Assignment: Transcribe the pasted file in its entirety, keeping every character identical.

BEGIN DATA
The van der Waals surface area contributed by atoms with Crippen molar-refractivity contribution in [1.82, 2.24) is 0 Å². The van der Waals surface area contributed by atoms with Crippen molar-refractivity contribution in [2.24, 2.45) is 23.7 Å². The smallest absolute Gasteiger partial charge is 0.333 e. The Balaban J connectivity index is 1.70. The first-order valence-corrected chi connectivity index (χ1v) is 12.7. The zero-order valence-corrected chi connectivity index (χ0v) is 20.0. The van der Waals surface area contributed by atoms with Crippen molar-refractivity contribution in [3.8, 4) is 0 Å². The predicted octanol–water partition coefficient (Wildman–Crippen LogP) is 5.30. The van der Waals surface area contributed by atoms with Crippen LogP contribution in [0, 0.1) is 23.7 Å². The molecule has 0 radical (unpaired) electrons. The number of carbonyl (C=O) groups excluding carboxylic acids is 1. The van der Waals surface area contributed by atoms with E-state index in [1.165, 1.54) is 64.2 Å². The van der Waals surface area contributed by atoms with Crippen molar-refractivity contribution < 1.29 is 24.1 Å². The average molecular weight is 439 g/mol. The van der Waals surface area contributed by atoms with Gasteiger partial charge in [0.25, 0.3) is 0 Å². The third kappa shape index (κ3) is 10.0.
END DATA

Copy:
The van der Waals surface area contributed by atoms with Crippen molar-refractivity contribution in [1.82, 2.24) is 0 Å². The van der Waals surface area contributed by atoms with Crippen molar-refractivity contribution in [2.24, 2.45) is 23.7 Å². The smallest absolute Gasteiger partial charge is 0.333 e. The Balaban J connectivity index is 1.70. The first-order valence-corrected chi connectivity index (χ1v) is 12.7. The zero-order valence-corrected chi connectivity index (χ0v) is 20.0. The van der Waals surface area contributed by atoms with Crippen molar-refractivity contribution in [3.8, 4) is 0 Å². The predicted octanol–water partition coefficient (Wildman–Crippen LogP) is 5.30. The van der Waals surface area contributed by atoms with Crippen LogP contribution in [0, 0.1) is 23.7 Å². The molecule has 0 radical (unpaired) electrons. The number of carbonyl (C=O) groups excluding carboxylic acids is 1. The van der Waals surface area contributed by atoms with E-state index in [1.165, 1.54) is 64.2 Å². The van der Waals surface area contributed by atoms with Crippen molar-refractivity contribution < 1.29 is 24.1 Å². The average molecular weight is 439 g/mol. The van der Waals surface area contributed by atoms with Gasteiger partial charge in [0.25, 0.3) is 0 Å². The third kappa shape index (κ3) is 10.0.